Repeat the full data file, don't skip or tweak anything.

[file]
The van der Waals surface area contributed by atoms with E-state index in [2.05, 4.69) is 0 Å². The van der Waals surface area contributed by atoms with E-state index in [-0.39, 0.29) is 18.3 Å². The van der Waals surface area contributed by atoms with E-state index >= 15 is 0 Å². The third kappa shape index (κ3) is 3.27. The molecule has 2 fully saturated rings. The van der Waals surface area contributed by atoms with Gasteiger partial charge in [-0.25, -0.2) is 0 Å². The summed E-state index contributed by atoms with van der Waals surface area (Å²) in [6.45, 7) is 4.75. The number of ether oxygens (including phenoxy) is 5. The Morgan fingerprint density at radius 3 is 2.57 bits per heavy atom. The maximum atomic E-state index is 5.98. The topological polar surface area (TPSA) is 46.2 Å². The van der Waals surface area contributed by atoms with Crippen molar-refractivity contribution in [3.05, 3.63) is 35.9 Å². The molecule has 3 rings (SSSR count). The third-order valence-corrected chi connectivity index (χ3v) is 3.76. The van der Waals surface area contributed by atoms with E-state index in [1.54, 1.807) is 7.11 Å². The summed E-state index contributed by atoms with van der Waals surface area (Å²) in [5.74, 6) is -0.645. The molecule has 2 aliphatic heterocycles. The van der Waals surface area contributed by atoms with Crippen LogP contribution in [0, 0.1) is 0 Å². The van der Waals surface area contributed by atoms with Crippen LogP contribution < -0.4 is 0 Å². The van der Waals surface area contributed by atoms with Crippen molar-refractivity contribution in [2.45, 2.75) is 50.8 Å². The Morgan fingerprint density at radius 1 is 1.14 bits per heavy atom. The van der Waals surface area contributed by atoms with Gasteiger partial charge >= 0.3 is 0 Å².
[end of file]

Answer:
The van der Waals surface area contributed by atoms with E-state index in [2.05, 4.69) is 0 Å². The van der Waals surface area contributed by atoms with E-state index in [-0.39, 0.29) is 18.3 Å². The van der Waals surface area contributed by atoms with E-state index >= 15 is 0 Å². The third kappa shape index (κ3) is 3.27. The molecule has 2 fully saturated rings. The van der Waals surface area contributed by atoms with Gasteiger partial charge in [-0.25, -0.2) is 0 Å². The summed E-state index contributed by atoms with van der Waals surface area (Å²) in [6.45, 7) is 4.75. The number of ether oxygens (including phenoxy) is 5. The Morgan fingerprint density at radius 3 is 2.57 bits per heavy atom. The maximum atomic E-state index is 5.98. The topological polar surface area (TPSA) is 46.2 Å². The van der Waals surface area contributed by atoms with Crippen molar-refractivity contribution in [3.05, 3.63) is 35.9 Å². The molecule has 3 rings (SSSR count). The third-order valence-corrected chi connectivity index (χ3v) is 3.76. The van der Waals surface area contributed by atoms with E-state index in [1.54, 1.807) is 7.11 Å². The summed E-state index contributed by atoms with van der Waals surface area (Å²) in [5.74, 6) is -0.645. The molecule has 2 aliphatic heterocycles. The van der Waals surface area contributed by atoms with Crippen LogP contribution in [0, 0.1) is 0 Å². The van der Waals surface area contributed by atoms with Crippen LogP contribution < -0.4 is 0 Å². The van der Waals surface area contributed by atoms with Crippen molar-refractivity contribution in [2.45, 2.75) is 50.8 Å². The Morgan fingerprint density at radius 1 is 1.14 bits per heavy atom. The van der Waals surface area contributed by atoms with Gasteiger partial charge >= 0.3 is 0 Å².